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advantage America answer appears become better bills called carried cause coin colonies common consequently consider continue currency effect employed England English equal exchange expense favor foreign Franklin friends give given gold greater hands happiness hundred increase industry inhabitants interest judges kind King labor land language learned least less liberty live manners manufactures master means merchants mind nature necessary never obliged observed occasion opinion paid paper money particular perhaps persons poor pounds present principles produce profit proper province quantity reason receive rise shillings silver speak subsistence suffered sufficient taken things thou thought tion trade true wages whole writing
Page 81 - How much more than is necessary do we spend in sleep, forgetting that The sleeping fox catches no poultry, and that There will be sleeping enough in the grave, as Poor Richard says.
Page 81 - Sloth makes all things difficult, but industry all easy; and he that riseth late, must trot all day, and shall scarce overtake his business at night; while laziness travels so slowly, that poverty soon overtakes him. Drive thy business, let not that drive thee : and early to bed, and early to rise, makes a man healthy, wealthy, and wise,
Page 153 - Doth Job fear God for nought? Hast not thou made an hedge about him, and about his house, and about all that he hath on every side ? thou hast blessed the work of his hands, and his substance is increased in the land. But put forth thine hand now, and touch all that he hath, and he will curse thee to thy face.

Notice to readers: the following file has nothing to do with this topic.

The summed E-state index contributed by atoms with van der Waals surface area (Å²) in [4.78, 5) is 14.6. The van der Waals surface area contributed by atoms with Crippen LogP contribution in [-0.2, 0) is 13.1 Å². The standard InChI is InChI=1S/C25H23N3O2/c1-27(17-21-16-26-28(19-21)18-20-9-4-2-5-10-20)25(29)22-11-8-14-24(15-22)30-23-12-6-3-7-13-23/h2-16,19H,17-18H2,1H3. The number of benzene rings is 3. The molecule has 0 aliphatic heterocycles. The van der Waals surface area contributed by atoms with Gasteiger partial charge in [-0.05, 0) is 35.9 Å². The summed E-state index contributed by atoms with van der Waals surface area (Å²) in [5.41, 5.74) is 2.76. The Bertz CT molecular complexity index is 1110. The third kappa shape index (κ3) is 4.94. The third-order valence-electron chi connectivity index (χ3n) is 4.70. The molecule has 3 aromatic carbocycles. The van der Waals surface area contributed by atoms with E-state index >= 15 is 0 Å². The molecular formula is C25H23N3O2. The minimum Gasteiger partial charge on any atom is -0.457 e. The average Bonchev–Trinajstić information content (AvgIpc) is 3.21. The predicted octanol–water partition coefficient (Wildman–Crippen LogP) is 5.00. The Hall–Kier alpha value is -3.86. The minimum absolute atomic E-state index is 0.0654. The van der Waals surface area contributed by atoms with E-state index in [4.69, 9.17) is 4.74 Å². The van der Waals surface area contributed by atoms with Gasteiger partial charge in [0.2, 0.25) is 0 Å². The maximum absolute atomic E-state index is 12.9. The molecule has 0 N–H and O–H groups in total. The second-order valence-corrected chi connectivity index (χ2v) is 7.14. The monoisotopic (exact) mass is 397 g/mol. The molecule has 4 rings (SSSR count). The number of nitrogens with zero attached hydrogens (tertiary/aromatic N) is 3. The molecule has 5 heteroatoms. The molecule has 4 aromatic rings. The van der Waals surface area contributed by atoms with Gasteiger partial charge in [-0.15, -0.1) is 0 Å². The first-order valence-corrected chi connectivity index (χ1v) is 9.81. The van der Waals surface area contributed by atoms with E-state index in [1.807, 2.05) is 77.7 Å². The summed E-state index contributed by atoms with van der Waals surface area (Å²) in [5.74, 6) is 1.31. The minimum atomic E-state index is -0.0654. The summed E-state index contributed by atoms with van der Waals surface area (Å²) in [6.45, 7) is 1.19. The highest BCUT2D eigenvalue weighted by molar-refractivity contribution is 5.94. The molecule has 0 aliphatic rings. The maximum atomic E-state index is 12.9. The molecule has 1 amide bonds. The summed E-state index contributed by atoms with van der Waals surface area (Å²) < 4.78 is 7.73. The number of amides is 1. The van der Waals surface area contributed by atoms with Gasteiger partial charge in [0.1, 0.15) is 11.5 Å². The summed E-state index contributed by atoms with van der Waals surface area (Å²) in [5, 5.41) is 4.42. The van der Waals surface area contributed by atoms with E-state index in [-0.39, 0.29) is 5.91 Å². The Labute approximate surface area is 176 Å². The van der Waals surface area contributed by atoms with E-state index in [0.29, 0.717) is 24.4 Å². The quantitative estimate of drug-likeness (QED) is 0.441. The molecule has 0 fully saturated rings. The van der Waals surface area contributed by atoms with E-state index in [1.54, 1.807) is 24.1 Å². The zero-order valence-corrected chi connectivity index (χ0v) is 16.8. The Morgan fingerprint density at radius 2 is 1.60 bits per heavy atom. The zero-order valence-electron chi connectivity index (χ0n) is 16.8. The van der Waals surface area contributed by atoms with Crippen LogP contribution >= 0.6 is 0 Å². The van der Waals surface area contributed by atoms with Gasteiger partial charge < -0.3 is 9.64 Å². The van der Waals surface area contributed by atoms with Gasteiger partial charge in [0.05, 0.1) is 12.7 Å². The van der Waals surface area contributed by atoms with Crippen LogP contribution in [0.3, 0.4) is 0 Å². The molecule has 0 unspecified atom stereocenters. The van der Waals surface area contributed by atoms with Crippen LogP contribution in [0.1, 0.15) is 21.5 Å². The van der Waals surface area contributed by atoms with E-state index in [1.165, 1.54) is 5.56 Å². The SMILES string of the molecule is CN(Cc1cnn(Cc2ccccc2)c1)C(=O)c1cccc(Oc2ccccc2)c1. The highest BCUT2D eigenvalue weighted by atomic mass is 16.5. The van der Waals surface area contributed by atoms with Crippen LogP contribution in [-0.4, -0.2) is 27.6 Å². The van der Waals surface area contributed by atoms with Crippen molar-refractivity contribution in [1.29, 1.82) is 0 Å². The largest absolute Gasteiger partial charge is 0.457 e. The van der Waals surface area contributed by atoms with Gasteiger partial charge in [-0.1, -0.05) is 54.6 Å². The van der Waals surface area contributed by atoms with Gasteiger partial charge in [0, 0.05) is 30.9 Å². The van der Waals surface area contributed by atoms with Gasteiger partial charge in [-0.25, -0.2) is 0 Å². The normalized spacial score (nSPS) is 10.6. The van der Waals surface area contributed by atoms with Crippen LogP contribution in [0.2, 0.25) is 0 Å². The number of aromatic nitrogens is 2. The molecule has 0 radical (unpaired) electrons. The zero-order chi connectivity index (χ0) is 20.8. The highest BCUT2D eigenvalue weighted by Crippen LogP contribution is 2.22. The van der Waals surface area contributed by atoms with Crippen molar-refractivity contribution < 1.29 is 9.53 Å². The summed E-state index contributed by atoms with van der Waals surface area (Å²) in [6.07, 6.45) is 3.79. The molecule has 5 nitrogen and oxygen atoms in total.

Page 151 - s thousands o' my mind. [The first recruiting sergeant on record I conceive to have been that individual who is mentioned in the Book of Job as going to and fro in the earth , and walking up and down in it.
Page 415 - We are, however, not the less obliged by your kind offer, though we decline accepting it; and to show our grateful sense of it, if the gentlemen of Virginia will send us a dozen of their sons, we will take great care of their education, instruct them in all we know, and make men of them.
Page 88 - Gain may be temporary and uncertain, but ever, while you live, expense is constant and certain; and It is easier to build two chimneys than to keep one in fuel, as poor Richard says; so, Rather go to bed supperless than rise in debt.
Page 83 - Methinks I hear some of you say, " Must a man afford himself no leisure ? " I will tell thee, my friend, what Poor Richard says, Employ thy time well, if thou meanest to gain leisure ; and Since thou art not sure of a minute, throw not away an hour...
Page iii - On earth join all ye creatures to extol Him first, him last, him midst, and without end.
Page 84 - A little neglect may breed great mischief; adding, for want of a nail the shoe was lost; for want of a shoe, the horse was lost; and for want of a horse the rider was lost; being overtaken and slain by the enemy; all for, want of a little care about a horseshoe nail!